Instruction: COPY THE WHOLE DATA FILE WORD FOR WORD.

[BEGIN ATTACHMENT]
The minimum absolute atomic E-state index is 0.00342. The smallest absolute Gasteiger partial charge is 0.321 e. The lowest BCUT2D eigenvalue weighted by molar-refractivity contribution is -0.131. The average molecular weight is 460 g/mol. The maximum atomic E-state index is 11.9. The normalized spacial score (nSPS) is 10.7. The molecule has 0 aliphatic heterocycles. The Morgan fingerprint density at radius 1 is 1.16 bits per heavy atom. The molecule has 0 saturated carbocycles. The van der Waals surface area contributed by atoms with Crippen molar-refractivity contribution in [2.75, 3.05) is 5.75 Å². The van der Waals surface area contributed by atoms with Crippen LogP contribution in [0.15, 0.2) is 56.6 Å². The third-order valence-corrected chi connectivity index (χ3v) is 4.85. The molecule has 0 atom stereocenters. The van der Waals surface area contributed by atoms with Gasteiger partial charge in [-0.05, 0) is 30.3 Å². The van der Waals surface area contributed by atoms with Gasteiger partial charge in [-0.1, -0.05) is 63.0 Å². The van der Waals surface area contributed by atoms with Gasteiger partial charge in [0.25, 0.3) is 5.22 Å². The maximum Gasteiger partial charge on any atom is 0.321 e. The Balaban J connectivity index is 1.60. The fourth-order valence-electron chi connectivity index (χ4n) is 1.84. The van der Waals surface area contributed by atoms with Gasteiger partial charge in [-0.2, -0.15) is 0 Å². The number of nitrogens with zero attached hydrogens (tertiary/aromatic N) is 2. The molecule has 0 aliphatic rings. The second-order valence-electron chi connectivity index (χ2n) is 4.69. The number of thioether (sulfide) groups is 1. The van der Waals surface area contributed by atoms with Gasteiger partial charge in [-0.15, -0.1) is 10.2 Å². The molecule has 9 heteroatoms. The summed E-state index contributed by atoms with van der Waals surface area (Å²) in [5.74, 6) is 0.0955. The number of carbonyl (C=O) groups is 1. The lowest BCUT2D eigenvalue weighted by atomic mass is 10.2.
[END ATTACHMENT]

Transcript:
The minimum absolute atomic E-state index is 0.00342. The smallest absolute Gasteiger partial charge is 0.321 e. The lowest BCUT2D eigenvalue weighted by molar-refractivity contribution is -0.131. The average molecular weight is 460 g/mol. The maximum atomic E-state index is 11.9. The normalized spacial score (nSPS) is 10.7. The molecule has 0 aliphatic heterocycles. The Morgan fingerprint density at radius 1 is 1.16 bits per heavy atom. The molecule has 0 saturated carbocycles. The van der Waals surface area contributed by atoms with Crippen molar-refractivity contribution in [2.75, 3.05) is 5.75 Å². The van der Waals surface area contributed by atoms with Crippen LogP contribution in [0.15, 0.2) is 56.6 Å². The third-order valence-corrected chi connectivity index (χ3v) is 4.85. The molecule has 0 atom stereocenters. The van der Waals surface area contributed by atoms with Gasteiger partial charge in [-0.05, 0) is 30.3 Å². The van der Waals surface area contributed by atoms with Gasteiger partial charge in [-0.1, -0.05) is 63.0 Å². The van der Waals surface area contributed by atoms with Gasteiger partial charge in [0.25, 0.3) is 5.22 Å². The maximum Gasteiger partial charge on any atom is 0.321 e. The Balaban J connectivity index is 1.60. The fourth-order valence-electron chi connectivity index (χ4n) is 1.84. The van der Waals surface area contributed by atoms with Gasteiger partial charge in [-0.2, -0.15) is 0 Å². The number of nitrogens with zero attached hydrogens (tertiary/aromatic N) is 2. The molecule has 0 aliphatic rings. The second-order valence-electron chi connectivity index (χ2n) is 4.69. The number of thioether (sulfide) groups is 1. The van der Waals surface area contributed by atoms with Gasteiger partial charge in [-0.15, -0.1) is 10.2 Å². The molecule has 9 heteroatoms. The summed E-state index contributed by atoms with van der Waals surface area (Å²) in [5.74, 6) is 0.0955. The number of carbonyl (C=O) groups is 1. The lowest BCUT2D eigenvalue weighted by atomic mass is 10.2.